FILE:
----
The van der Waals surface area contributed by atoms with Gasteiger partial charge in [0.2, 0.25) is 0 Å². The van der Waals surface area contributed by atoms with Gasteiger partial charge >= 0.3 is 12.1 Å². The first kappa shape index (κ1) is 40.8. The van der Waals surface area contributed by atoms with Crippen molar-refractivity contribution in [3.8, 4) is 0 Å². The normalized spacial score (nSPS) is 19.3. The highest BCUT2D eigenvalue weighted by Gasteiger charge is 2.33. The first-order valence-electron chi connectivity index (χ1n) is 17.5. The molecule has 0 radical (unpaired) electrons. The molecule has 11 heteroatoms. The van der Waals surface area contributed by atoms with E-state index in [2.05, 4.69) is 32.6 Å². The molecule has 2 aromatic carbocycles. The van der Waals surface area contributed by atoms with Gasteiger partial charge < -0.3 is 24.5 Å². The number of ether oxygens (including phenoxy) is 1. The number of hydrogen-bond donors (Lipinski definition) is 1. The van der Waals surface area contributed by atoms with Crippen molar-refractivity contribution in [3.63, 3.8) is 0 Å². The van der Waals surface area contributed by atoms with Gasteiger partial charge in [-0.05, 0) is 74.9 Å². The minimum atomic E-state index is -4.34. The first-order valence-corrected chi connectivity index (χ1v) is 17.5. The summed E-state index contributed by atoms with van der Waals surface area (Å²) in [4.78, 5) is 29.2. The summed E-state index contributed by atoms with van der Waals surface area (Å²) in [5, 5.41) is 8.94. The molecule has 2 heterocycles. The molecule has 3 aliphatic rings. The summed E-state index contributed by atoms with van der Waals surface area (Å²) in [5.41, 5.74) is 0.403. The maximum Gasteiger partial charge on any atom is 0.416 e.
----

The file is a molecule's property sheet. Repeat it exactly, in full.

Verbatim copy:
The van der Waals surface area contributed by atoms with Gasteiger partial charge in [0.2, 0.25) is 0 Å². The van der Waals surface area contributed by atoms with Gasteiger partial charge >= 0.3 is 12.1 Å². The first kappa shape index (κ1) is 40.8. The van der Waals surface area contributed by atoms with Crippen molar-refractivity contribution in [3.8, 4) is 0 Å². The normalized spacial score (nSPS) is 19.3. The highest BCUT2D eigenvalue weighted by Gasteiger charge is 2.33. The first-order valence-electron chi connectivity index (χ1n) is 17.5. The molecule has 0 radical (unpaired) electrons. The molecule has 11 heteroatoms. The van der Waals surface area contributed by atoms with E-state index in [2.05, 4.69) is 32.6 Å². The molecule has 2 aromatic carbocycles. The van der Waals surface area contributed by atoms with Gasteiger partial charge < -0.3 is 24.5 Å². The number of ether oxygens (including phenoxy) is 1. The number of hydrogen-bond donors (Lipinski definition) is 1. The van der Waals surface area contributed by atoms with Crippen molar-refractivity contribution in [3.63, 3.8) is 0 Å². The van der Waals surface area contributed by atoms with Gasteiger partial charge in [-0.05, 0) is 74.9 Å². The minimum atomic E-state index is -4.34. The first-order valence-corrected chi connectivity index (χ1v) is 17.5. The summed E-state index contributed by atoms with van der Waals surface area (Å²) in [4.78, 5) is 29.2. The summed E-state index contributed by atoms with van der Waals surface area (Å²) in [5, 5.41) is 8.94. The molecule has 2 heterocycles. The molecule has 3 aliphatic rings. The summed E-state index contributed by atoms with van der Waals surface area (Å²) in [5.41, 5.74) is 0.403. The maximum Gasteiger partial charge on any atom is 0.416 e.